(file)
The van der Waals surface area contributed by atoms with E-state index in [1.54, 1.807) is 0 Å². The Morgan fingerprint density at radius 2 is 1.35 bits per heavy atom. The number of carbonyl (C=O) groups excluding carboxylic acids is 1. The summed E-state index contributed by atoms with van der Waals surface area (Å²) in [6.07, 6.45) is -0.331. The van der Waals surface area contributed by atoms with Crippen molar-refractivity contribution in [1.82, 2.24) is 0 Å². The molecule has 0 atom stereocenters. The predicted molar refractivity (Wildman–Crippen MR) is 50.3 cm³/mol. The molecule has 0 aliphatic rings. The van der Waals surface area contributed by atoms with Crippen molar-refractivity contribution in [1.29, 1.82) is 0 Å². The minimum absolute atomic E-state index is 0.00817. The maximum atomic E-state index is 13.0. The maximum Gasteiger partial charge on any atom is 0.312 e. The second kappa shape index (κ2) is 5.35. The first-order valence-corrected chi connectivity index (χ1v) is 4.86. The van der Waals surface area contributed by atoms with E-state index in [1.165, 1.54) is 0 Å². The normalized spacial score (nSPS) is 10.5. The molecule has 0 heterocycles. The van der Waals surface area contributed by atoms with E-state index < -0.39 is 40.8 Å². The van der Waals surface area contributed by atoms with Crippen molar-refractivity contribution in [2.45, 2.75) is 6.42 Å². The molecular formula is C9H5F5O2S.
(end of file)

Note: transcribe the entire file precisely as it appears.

The van der Waals surface area contributed by atoms with E-state index in [1.54, 1.807) is 0 Å². The Morgan fingerprint density at radius 2 is 1.35 bits per heavy atom. The number of carbonyl (C=O) groups excluding carboxylic acids is 1. The summed E-state index contributed by atoms with van der Waals surface area (Å²) in [6.07, 6.45) is -0.331. The van der Waals surface area contributed by atoms with Crippen molar-refractivity contribution in [1.82, 2.24) is 0 Å². The molecule has 0 atom stereocenters. The predicted molar refractivity (Wildman–Crippen MR) is 50.3 cm³/mol. The molecule has 0 aliphatic rings. The van der Waals surface area contributed by atoms with Crippen molar-refractivity contribution in [1.29, 1.82) is 0 Å². The minimum absolute atomic E-state index is 0.00817. The maximum atomic E-state index is 13.0. The maximum Gasteiger partial charge on any atom is 0.312 e. The second kappa shape index (κ2) is 5.35. The first-order valence-corrected chi connectivity index (χ1v) is 4.86. The van der Waals surface area contributed by atoms with E-state index in [1.165, 1.54) is 0 Å². The normalized spacial score (nSPS) is 10.5. The molecule has 0 heterocycles. The van der Waals surface area contributed by atoms with E-state index < -0.39 is 40.8 Å². The van der Waals surface area contributed by atoms with Crippen molar-refractivity contribution in [2.45, 2.75) is 6.42 Å². The molecular formula is C9H5F5O2S.